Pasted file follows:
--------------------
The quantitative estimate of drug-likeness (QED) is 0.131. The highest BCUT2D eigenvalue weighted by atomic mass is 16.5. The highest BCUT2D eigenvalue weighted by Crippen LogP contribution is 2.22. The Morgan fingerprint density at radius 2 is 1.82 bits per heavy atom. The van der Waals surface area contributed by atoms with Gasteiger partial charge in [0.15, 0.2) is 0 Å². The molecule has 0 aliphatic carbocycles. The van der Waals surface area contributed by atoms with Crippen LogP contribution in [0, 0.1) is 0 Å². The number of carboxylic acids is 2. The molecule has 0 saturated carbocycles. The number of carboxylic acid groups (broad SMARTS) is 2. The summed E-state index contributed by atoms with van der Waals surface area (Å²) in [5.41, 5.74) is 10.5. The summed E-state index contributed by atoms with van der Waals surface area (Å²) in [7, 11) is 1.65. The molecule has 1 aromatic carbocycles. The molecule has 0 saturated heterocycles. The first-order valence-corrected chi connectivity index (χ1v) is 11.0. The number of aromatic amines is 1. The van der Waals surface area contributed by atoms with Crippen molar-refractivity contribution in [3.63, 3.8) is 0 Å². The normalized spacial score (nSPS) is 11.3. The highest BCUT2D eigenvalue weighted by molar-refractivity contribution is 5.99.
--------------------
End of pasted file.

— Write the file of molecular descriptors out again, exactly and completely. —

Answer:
The quantitative estimate of drug-likeness (QED) is 0.131. The highest BCUT2D eigenvalue weighted by atomic mass is 16.5. The highest BCUT2D eigenvalue weighted by Crippen LogP contribution is 2.22. The Morgan fingerprint density at radius 2 is 1.82 bits per heavy atom. The van der Waals surface area contributed by atoms with Gasteiger partial charge in [0.15, 0.2) is 0 Å². The molecule has 0 aliphatic carbocycles. The van der Waals surface area contributed by atoms with Crippen LogP contribution in [0, 0.1) is 0 Å². The number of carboxylic acids is 2. The molecule has 0 saturated carbocycles. The number of carboxylic acid groups (broad SMARTS) is 2. The summed E-state index contributed by atoms with van der Waals surface area (Å²) in [5.41, 5.74) is 10.5. The summed E-state index contributed by atoms with van der Waals surface area (Å²) in [7, 11) is 1.65. The molecule has 1 aromatic carbocycles. The molecule has 0 saturated heterocycles. The first-order valence-corrected chi connectivity index (χ1v) is 11.0. The number of aromatic amines is 1. The van der Waals surface area contributed by atoms with Crippen molar-refractivity contribution in [3.63, 3.8) is 0 Å². The normalized spacial score (nSPS) is 11.3. The highest BCUT2D eigenvalue weighted by molar-refractivity contribution is 5.99.